The government's FDI policy is in accordance with the overall orientation of the economy that enables full freedom, without any barriers, for Indian and foreign capital to enter all sectors of the economy - from the exploitation of the natural resources of the country, to health, education and agriculture. This orientation of agriculture ensures that production and trade will be governed solely by the aim of maximising returns for the largest monopolies. Like in other sectors, initially, a handful of large domestic companies entered select activities of this sector. This was allowed under the guise that government investments alone was insufficient to develop the infrastructure and apply the technology necessary for growth, to bring in greater efficiencies in production, preservation of agricultural products and in distribution. The elaborate public machinery that was set up in the early years of the 5-year plans has been gradually allowed to become totally useless - whether it is the seed farms or the agricultural extension services or similar support to the producers. The stage is now set for penetration of private equity funds into the sector (see box). This means that capital will flow in when it sees opportunities for maximum profits and flow out, just as quickly, when there are other opportunities outside of Indian agriculture.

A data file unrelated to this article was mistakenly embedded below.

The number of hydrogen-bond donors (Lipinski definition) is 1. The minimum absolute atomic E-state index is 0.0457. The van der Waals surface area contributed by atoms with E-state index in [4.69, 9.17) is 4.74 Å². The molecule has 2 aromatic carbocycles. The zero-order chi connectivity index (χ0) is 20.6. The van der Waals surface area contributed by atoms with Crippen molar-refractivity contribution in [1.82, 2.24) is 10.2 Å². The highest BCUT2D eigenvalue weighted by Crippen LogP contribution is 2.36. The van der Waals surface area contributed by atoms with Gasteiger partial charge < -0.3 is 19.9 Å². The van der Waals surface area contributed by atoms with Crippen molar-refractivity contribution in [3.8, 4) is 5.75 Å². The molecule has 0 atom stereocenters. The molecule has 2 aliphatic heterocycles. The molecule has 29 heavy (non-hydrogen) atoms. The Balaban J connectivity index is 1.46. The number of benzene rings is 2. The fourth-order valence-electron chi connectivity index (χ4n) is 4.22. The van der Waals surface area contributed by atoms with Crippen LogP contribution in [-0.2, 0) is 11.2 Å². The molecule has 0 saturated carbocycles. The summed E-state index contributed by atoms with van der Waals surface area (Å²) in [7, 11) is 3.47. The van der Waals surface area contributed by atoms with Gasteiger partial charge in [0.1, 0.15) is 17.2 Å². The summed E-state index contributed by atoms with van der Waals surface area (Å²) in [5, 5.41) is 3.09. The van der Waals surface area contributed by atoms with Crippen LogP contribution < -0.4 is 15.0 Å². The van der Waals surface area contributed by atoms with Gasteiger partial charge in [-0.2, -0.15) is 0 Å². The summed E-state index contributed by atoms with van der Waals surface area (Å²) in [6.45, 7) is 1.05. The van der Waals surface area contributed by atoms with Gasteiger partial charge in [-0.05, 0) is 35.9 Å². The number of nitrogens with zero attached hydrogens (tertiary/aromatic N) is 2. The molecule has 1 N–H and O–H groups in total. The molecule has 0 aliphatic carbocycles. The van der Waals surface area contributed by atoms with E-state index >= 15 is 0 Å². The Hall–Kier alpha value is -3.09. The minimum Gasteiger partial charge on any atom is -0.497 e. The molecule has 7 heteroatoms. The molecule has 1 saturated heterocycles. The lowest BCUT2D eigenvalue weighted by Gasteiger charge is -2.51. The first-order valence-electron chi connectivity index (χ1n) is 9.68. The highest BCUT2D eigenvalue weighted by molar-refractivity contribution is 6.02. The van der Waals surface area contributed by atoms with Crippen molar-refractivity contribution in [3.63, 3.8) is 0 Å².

Impact of private capital inflow into agriculture

The subordination of agriculture to the interests of capital will result in extreme volatility of prices. This has already been experienced in commodities that have been traded for speculation, like cotton. Indian agriculture will get increasingly integrated into the world capitalist imperialist system, in the interest of the largest banks and investment funds. More and more, the allocation of agricultural land will be determined by the interest of monopoly foreign finance capital. Contract farming will be on the increase and millions of peasants will face the threat of their land being acquired. Either they become slaves of the giant corporations or they have to sell their land and get out of agriculture.